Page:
To Buy or Rent…?
A good dinner jacket is a substantial purchase but should you find yourself attending black tie events enough, an essential one as well as one that will see you recoup your money
Article by Oscar Udeshi
The dinner jacket (for Brits), otherwise known as tuxedo or tux (for Americans), smoking (for the rest), black tie, penguin suit, or the best a man will ever look, was actually casual attire for informal evenings. It evolved from the smoking jacket (hence the name in quite a few languages), which was usually made of velvet to absorb the smoke from tobacco smoking at more casual dinners. The alternative would have been white tie or tails – sadly the preserve of the Vienna Opera Ball, the Nobel Prize ceremony and formal wear for orchestra conductors nowadays.
The term “Tuxedo” comes from the dinner suit’s first reported outing in America in the summer of 1886 at a club in Tuxedo Park, an upstate New York countryside enclave for the wealthy.
On our side of the pond, a dinner jacket is strictly something for the evening, as it is a suit for dinner (hence its often today referred to as the dinner suit), thus worn after 6pm. On the other side of the pond, people frequently get married in tuxedos during the day. This is as alien to us as drinking Champagne at room temperature, or not discussing the weather. The worst offenders though may be the Swedes who wear white tie (the most formal dress) at weddings during the day.
The dinner suit has not changed radically in the last century. Fashion comes and goes, and lapels get wider or narrower, jackets longer or shorter, but fundamentally, the basic black tie ensemble has remained constant. In the past, there were far more occasions to wear formal wear, society in general was far more formal, and many dinner suits have been passed down the generations, assuming they are still serviceable and fit the younger generation.
What is one to do if once doesn’t have a hand me down, buy a dinner suit, or rent?
If you are only going to wear it once, and are on a budget, rent. If you are going to wear it a lot, say more than six times a year, then buying would make sense. What happens if you answer lies somewhere between these two?
If money is not a problem, buy it, as you will have something that fits better than a rental, and you won’t be wondering what the previous wearer did while wearing this suit. If you don’t have a money tree in your garden, and you are trying to justify the purchase of a dinner suit, and you think you will wear it more than three or four times over the next two or three years, and the suit is bought on sale and costs no more than three or four rentals, then I would say buy if you can spare the money. There is the initial up front purchase cost, and the alterations, and the time it takes for that process, but one doesn’t have to go around finding a rental place that has one’s size in stock, and reserve it, then actually pick it up, and drop it off, necessitating three trips for every occasion one wears the dinner suit. I would like to think my time is more valuable than that.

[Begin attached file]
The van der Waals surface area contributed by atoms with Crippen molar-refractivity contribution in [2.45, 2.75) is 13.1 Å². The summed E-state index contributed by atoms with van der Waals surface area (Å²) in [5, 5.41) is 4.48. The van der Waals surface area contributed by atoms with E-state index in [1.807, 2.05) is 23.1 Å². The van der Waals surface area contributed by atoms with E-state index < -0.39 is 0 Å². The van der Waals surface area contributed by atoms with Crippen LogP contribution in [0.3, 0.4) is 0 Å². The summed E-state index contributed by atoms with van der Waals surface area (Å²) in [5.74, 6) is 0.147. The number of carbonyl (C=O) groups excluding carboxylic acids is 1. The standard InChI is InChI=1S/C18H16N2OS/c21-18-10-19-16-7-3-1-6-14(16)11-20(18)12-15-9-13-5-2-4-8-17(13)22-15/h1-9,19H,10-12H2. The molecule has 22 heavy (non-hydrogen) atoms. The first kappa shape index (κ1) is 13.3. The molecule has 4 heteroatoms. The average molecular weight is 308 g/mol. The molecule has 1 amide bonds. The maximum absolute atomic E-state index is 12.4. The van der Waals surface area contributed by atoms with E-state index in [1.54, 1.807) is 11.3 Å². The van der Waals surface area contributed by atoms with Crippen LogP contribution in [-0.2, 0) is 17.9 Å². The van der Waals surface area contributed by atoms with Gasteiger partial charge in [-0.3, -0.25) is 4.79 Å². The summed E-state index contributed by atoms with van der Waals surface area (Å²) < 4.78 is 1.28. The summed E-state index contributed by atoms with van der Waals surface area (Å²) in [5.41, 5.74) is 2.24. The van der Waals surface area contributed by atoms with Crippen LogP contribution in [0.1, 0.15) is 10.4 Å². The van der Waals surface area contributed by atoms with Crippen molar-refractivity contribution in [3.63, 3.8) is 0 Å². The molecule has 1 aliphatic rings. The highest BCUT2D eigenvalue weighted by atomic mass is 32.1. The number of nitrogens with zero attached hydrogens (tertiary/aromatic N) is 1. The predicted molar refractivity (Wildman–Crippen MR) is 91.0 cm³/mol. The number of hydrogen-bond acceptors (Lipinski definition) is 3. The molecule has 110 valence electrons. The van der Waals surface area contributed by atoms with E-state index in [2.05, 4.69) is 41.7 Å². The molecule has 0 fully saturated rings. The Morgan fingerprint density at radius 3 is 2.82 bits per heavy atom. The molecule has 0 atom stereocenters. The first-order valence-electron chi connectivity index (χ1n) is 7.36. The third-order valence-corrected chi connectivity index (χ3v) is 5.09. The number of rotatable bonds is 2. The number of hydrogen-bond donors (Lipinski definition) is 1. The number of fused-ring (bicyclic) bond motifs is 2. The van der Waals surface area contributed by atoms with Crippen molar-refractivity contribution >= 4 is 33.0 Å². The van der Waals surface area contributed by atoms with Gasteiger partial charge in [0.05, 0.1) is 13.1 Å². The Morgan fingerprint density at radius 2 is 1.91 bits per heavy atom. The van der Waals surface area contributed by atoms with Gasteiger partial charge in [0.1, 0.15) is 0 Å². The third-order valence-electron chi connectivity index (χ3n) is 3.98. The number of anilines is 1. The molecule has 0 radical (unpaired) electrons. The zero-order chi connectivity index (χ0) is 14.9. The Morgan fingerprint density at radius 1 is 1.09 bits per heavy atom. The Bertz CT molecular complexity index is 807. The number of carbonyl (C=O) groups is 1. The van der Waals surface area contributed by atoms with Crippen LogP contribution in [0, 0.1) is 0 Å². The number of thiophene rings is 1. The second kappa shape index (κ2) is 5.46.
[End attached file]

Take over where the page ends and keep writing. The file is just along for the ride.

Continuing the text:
If you have decided to buy, what should you be looking for? My suggestion is to stay clear of cream dinner jackets. You will probably not look as good as Sean Connery did in his, no matter what you may think. You might confused for a waiter or bartender – this is not necessarily a bad thing, as they are one of the most important people at events, and people will always come up to you to order drinks. If anything is spilt on the jacket, one will see it straight away. The other reason I would avoid them is that they are thought of more as a summer dinner jacket and not an all year round one. It could look quite odd wearing a cream dinner jacket at a black tie event when snow is falling outside. For that same reason, I would also avoid black velvet as a dinner jacket fabric, as it would be a little unusual to wear that fabric in summer at an outdoor event.
A lightweight, all year black cloth is the safe option, as most venues will have some form of heating in winter, and the lights at events don’t make things any cooler.
Preferably cut with a peak lapel; a shawl lapel is a little more casual, and a notch lapel is for business suits, not evening wear. A plain satin or ribbed silk facing for the lapels finishes off the dinner jacket. Anything else becomes too interesting, an oddity, that makes the jacket immediately recognizable, and usually not for the right reasons.
The author will admit to two dinner suits, a black velvet dinner jacket, a cream silk dinner jacket, and three unusual evening trousers for more casual affairs. Then there are the items he will not admit to…
Oscar is the founder and owner of Udeshi.